SADDAM’S INTERROGATION

TIME has what it claims is exclusive coverage of the initial interrogation of Saddam.

Saddam Hussein was captured on Sunday without a fight. But since then, according to a U.S. intelligence official in Iraq, the fallen dictator has been defiant. “He’s not been very cooperative,” said the official, who read the transcript of the initial interrogation report taken during the first questioning session.

After his capture, Saddam was taken to a holding cell at the Baghdad Airport. He didn’t answer any of the initial questions directly, the official said, and at times seemed less than fully coherent. The transcript was full of “Saddam rhetoric type stuff,” said the official who paraphrased Saddam’s answers to some of the questions. When asked “How are you?” said the official, Saddam responded, “I am sad because my people are in bondage.” When offered a glass of water by his interrogators, Saddam replied, “If I drink water I will have to go to the bathroom and how can I use the bathroom when my people are in bondage?”

The interrogators also asked Saddam if he knew about the location of Captain Scott Speicher, a U.S. pilot who went missing during the first Gulf War. “No,” replied the former Iraqi president, “we have never kept any prisoners. I have never known what happened.”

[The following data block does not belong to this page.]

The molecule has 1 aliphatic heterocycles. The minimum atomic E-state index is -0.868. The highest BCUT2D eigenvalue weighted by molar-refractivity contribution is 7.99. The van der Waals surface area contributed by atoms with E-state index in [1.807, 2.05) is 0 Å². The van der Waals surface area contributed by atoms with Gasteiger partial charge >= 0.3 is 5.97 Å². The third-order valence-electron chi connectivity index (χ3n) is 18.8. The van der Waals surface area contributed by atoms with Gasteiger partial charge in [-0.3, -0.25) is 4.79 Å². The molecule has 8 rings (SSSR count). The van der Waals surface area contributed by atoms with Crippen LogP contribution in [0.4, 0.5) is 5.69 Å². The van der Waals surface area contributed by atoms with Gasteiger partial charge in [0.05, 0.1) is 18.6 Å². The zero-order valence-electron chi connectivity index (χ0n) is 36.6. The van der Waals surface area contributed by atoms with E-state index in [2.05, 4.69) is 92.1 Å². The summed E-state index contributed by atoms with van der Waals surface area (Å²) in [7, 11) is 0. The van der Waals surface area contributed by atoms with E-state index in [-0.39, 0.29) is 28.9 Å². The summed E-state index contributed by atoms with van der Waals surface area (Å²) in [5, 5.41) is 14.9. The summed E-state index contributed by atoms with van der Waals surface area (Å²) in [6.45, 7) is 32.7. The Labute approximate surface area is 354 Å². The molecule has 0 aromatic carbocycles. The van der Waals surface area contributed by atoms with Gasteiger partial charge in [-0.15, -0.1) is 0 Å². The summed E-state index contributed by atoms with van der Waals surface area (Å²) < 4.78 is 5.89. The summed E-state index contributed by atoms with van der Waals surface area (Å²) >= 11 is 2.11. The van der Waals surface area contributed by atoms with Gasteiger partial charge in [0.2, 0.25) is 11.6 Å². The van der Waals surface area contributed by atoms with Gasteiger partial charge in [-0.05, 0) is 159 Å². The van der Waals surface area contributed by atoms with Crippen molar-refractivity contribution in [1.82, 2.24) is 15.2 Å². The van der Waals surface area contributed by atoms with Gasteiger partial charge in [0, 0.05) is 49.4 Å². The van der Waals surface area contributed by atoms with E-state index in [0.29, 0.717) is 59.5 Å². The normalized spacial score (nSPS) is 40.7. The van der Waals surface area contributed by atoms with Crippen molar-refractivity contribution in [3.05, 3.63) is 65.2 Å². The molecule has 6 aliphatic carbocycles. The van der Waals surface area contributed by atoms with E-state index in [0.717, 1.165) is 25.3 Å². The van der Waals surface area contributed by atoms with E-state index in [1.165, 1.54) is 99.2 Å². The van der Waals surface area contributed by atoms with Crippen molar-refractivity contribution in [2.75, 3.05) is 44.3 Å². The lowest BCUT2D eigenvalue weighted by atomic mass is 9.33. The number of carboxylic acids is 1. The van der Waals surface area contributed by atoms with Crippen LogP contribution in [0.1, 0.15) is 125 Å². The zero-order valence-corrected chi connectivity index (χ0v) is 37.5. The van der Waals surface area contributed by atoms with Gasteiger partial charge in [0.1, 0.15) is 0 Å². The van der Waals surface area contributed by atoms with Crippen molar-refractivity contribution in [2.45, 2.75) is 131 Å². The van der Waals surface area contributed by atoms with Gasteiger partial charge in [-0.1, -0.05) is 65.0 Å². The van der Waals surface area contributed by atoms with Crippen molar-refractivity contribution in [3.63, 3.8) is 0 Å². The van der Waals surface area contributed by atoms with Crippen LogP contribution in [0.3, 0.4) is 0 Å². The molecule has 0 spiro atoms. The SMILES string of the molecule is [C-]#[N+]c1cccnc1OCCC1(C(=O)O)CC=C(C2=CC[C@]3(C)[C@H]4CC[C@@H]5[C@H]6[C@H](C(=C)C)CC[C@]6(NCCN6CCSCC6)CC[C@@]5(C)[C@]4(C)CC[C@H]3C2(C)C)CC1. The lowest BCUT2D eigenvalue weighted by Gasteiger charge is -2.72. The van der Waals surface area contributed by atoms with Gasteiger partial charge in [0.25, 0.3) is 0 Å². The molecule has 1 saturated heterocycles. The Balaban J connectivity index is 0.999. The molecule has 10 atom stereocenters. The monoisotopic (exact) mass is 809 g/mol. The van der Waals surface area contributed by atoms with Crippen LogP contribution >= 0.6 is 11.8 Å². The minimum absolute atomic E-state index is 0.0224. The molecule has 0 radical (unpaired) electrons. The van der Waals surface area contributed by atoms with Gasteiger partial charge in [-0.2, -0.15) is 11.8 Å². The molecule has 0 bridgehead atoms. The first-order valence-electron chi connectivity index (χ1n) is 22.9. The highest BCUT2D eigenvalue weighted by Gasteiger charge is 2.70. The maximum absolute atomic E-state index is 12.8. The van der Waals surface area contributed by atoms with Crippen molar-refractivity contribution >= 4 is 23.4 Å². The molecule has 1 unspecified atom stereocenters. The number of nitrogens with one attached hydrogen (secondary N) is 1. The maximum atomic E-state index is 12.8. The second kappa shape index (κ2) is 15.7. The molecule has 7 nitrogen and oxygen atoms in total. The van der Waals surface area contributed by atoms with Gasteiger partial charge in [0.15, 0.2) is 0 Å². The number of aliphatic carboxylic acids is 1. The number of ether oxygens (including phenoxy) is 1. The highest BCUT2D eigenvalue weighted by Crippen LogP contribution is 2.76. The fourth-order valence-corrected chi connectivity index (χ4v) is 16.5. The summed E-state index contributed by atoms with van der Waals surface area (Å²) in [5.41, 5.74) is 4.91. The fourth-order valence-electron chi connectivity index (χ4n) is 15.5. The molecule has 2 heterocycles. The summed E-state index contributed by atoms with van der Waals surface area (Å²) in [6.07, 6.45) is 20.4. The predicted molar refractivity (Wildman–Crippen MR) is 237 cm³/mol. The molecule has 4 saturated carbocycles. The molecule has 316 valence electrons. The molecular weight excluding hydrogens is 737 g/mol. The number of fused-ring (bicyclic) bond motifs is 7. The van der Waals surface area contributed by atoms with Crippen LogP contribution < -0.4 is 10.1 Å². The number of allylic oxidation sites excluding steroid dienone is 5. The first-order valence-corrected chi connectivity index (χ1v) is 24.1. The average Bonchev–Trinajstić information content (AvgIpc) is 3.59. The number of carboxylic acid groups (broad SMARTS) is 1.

Saddam was also asked whether Iraq possessed weapons of mass destruction. “No, of course not,” he replied, according to the official, “the U.S. dreamed them up itself to have a reason to go to war with us.” The interrogator continued along this line, said the official, asking: “if you had no weapons of mass destruction then why not let the U.N. inspectors into your facilities?” Saddam’s reply: “We didn’t want them to go into the presidential areas and intrude on our privacy.”

The official is doubtful that the U.S. will get a significant amount of intelligence from Saddam’s interrogations. “I would be surprised if he gave any info,” he said. Other high-ranking regime members, he said, have by and large remained mum. “Tariq Aziz [former deputy prime minister] hasn’t really spoken,” he said, “and Abid Mahmoud [Saddam’s former personal secretary] hasn’t really given any information.”


And Time’s cover pretty much picked itself this week:

FILED UNDER: Iraq War
James Joyner
About James Joyner
James Joyner is Professor and Department Head of Security Studies at Marine Corps University's Command and Staff College and a nonresident senior fellow at the Scowcroft Center for Strategy and Security at the Atlantic Council. He's a former Army officer and Desert Storm vet. Views expressed here are his own. Follow James on Twitter @DrJJoyner.